Coweta teacher blends history with a cause: to help a student

Welch Elementary School music teacher Melissa King worked overtime to present the first Native American powwow ever held in Coweta County. The educational fundraiser held in November at the fairgrounds in Coweta was attended by nearly 800 people. Photo/Ben Nelms.

For Welch Elementary School music teacher Melissa King, the inspiration to orchestrate Coweta County’s first Native American powwow came from her love of acknowledging America’s history and the desire to help a Native American girl in need. She pulled the large event off in record time and gave Coweta County residents in late November a glance of American history.

That help was on behalf of Veronica Geuvara, who is of Ojibwa decent and dances the Northern Traditional dance style. Now 13 years old, Veronica in June underwent 10 hours of reconstructive spinal surgery to correct scoliosis. King said producing the event provided a way to help with Veronica’s medical bills.

“Due to unfortunate circumstances, insurance would not cover the operation, so the family is paying out of pocket. The medical bills started to arrive and the total quickly became astronomical,” King said. “In honor of Veronica, I put on the benefit powwow called Nde N'keshkdaading in Ojibwa (‘Hearts that Meet’ in English). She is a very sweet and caring young lady who always brightens up the room when she enters. By looking at her, you would never have known that she was in pain due to her scoliosis, not even when she danced.”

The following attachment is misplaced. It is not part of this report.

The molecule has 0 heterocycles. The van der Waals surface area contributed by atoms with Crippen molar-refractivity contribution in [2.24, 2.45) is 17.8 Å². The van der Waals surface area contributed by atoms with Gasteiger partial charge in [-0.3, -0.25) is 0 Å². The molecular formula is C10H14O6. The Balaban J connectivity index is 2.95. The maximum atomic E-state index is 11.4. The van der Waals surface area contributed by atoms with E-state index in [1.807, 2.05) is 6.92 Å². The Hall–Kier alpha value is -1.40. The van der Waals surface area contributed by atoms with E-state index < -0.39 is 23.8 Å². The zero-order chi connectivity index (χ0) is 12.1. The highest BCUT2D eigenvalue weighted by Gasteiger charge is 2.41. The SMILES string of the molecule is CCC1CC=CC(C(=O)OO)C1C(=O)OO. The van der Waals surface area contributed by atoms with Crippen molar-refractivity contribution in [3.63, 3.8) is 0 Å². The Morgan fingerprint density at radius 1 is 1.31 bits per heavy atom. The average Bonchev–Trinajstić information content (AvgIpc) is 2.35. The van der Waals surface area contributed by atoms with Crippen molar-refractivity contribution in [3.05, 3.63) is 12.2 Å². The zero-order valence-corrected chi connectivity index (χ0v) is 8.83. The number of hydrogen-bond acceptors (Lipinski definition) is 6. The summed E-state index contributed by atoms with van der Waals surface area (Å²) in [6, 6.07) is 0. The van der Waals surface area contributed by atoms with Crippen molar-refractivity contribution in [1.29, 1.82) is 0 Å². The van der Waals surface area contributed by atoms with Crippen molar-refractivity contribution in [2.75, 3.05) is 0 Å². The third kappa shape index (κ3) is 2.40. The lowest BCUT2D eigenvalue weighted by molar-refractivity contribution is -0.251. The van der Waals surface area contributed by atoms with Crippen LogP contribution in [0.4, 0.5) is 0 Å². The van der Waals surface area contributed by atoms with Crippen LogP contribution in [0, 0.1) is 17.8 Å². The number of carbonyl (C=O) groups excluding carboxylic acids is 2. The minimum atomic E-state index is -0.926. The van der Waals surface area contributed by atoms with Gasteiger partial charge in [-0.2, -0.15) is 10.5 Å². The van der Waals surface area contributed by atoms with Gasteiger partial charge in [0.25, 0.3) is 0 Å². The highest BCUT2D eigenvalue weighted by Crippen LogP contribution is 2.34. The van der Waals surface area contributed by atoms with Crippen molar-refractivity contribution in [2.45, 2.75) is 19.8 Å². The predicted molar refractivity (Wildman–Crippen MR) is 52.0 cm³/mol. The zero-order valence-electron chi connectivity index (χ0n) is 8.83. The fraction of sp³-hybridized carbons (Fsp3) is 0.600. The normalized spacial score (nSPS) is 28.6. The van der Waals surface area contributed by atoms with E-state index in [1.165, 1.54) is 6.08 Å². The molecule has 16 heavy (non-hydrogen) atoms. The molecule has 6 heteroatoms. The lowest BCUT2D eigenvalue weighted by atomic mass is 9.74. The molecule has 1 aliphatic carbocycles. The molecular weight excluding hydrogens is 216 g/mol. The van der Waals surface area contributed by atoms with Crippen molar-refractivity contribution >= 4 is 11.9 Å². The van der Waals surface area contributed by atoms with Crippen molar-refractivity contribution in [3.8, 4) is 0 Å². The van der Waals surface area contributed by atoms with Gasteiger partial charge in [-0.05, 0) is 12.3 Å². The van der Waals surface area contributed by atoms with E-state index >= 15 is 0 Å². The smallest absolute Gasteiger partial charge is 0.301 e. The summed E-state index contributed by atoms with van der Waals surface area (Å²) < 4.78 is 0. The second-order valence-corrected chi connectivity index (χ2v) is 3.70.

It was in late July that King began her preparation for “Hearts that Meet.” She took flyers for the planned event to the several pow-wows she attended each month. Her attempts at attracting vendors and dancers was bolstered by the information she received from other powwow organizers, King said. She also used Facebook as a venue to get the word out.

“I’ve loved to dance since I was six years old and I love to go to powwows,” said King. “So why not do what I love and help somebody out. Once I got the dancers, musicians and vendors I found the (Coweta fairgrounds) location and sponsors.

King said she operated with a seven-person committee and received volunteer help from Coweta’s middle and high school students.

Considering that most powwow events are planned over the course of a year, King was pleased that Hearts that Meet came together in what was essentially four months. And come together it did.
Nearly 800 people attended the first of its kind event in Coweta. The day-long event included 30-35 dancers, 15-20 drummers and flute players, storytellers and a variety of vendors.

“Every year I include Native American heritage into my teachings to show all of my students various items such as, outfits, toys, drums, dance styles and music. I encourage my students to try and dance several of the Native American dance styles as well as to try to sing with the Native American drums,” said King. “My primary goal was to bring Native American dancers, singers, entertainers, and educators together for this one day to help educate the Coweta County students, parents and faculty members.”

For King, the first powwow is done but the second is already in the works for next fall.

“I’ve received excellent feedback from those in the school system who attended,” King said.”My students are still talking about it.”